Captain’s Log; Stardate 30-05-2017, The Federation has discovered a new sector known as virtual reality. This sector is inhabited by a species known as players, and in this sector, players are able to step onto the bridge of a Federation starship. This is known as Star Trek: Bridge Crew and is a fantastical experience for Star Trek fans.
In Ubisoft’s Star Trek: Bridge Crew, players are able to possess one of the helm officer, tactical officer, engineering officer or captain. Together they control the U.S.S. Aegis. Players can hop in solo allowing them to play alongside AI, or they can team with up to three other players online, which can cross platforms.
Playing solo missions allows the player to mainly act as captain and bark orders at their crew as they complete the objectives. However, the player can also overtake any of the AI crew to command their station. When the player leaves the captain’s chair the AI will not take over as captain so players must return to the position to make decisions and give orders. While playing with the AI is usually a smooth experience, there are times where they forget their orders, which can be frustrating and usually leads to the player taking over that station. This can be avoided if you play online with other people, although this can lead to its own set of issues and no technical update can fix people’s attitudes. “Live long and shut the heck up.”
The mission of Star Trek: Bridge Crew is about completing objectives set forth by The Federation. These tasks consist mostly of exploring, investigating, rescuing and fighting. There isn’t the widest variety of objectives, and the campaign itself is only five missions, but there is only so much a starship can do. There is also an option for ongoing adventures which will allow a crew to play outside of the campaign. These tend to be more difficult, but players have the opportunity to work on the original Enterprise. Generally, the objectives are enjoyable for any Star Trek fan, but at one point it took four real-time minutes to scan a ship. I sat there for four minutes bored out of my mind. You can talk to your crew, but unless you’re playing with friends, they don’t talk back. “Hey did you check out that new holodeck program? Crazy stuff!” I don’t think any player wants to sit in real-time for four minutes without something to do, especially while trapped in a VR headset. I couldn’t even wait it out playing Candy Crush. Not divine.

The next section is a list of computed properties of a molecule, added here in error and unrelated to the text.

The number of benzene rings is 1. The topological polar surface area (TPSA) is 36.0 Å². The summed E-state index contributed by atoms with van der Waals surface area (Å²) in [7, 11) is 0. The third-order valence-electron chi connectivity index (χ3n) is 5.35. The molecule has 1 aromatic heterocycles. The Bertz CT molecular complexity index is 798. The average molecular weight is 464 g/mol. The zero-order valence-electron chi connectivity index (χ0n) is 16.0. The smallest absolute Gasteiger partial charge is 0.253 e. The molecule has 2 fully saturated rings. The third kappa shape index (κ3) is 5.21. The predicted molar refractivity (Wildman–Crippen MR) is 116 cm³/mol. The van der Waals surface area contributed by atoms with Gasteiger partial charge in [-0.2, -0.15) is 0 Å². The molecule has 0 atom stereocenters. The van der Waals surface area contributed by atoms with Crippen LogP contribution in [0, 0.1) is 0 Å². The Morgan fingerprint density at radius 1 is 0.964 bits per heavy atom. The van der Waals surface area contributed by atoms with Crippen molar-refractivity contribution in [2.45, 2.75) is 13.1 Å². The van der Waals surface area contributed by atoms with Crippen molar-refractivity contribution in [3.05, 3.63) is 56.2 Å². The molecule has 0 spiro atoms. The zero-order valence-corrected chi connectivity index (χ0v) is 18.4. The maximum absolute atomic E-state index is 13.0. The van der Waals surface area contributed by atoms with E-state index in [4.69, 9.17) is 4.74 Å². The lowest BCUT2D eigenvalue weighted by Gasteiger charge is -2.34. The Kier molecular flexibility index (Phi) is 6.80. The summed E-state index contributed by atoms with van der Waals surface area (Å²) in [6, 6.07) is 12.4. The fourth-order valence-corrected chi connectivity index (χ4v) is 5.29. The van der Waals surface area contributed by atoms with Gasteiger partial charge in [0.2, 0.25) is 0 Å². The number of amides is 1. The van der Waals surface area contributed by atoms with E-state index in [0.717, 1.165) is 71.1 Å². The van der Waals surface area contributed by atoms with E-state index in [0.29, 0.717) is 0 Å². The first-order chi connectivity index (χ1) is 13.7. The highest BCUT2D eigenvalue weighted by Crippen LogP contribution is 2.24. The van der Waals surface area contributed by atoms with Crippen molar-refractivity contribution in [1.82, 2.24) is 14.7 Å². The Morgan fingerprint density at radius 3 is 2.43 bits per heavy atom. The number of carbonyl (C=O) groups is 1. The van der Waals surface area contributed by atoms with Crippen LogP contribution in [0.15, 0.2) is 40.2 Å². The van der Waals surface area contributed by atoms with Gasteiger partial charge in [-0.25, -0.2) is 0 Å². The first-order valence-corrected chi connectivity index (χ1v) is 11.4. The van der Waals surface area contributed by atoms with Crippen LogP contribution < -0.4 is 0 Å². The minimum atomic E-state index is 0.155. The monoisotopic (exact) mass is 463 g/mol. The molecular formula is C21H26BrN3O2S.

Technically, there are small problems here and there, but it’s virtual reality. New technology takes time for studios to adjust to and learn how to use it to its fullest potential. The UI is easy to use although sometimes highly illogical. It will close after giving an order even if there is a second step to the command. For example, if I say “prepare for warp” the menu closes, so I have to re-open it to say “warp.”
The cut scenes in Star Trek: Bridge Crew are bland, and the lighting effects were extremely dull on the starship, but space itself was pleasant to look at. The graphics were more low quality than realistic but it doesn’t distract much from the experience. Although the avatar creator models looked great, it didn’t seem to translate well when actually on the bridge.
I didn’t feel like I was missing out on any mechanics, except I wished for voice commands. Apparently, voice commands are coming thanks to IBM Watson, but that won’t be until the summer. Unless they update with more missions, I think most users will be played out by then. Voice commands will really add a level of immersion that not many VR titles have reached, so it is a shame they were not available at launch. Damn it Ubisoft, I’m an impatient player!
Voice control delays aside, Star Trek: Bridge Crew is a fantasy come to life for Star Trek fans. Non-Trekkies may not find the game all that engaging, but it is more for those players engrossed in the universe of Star Trek fandom in some manner. For fans, I recommend they step up, take the Captain’s chair and boldly go where no man(or woman) has gone before.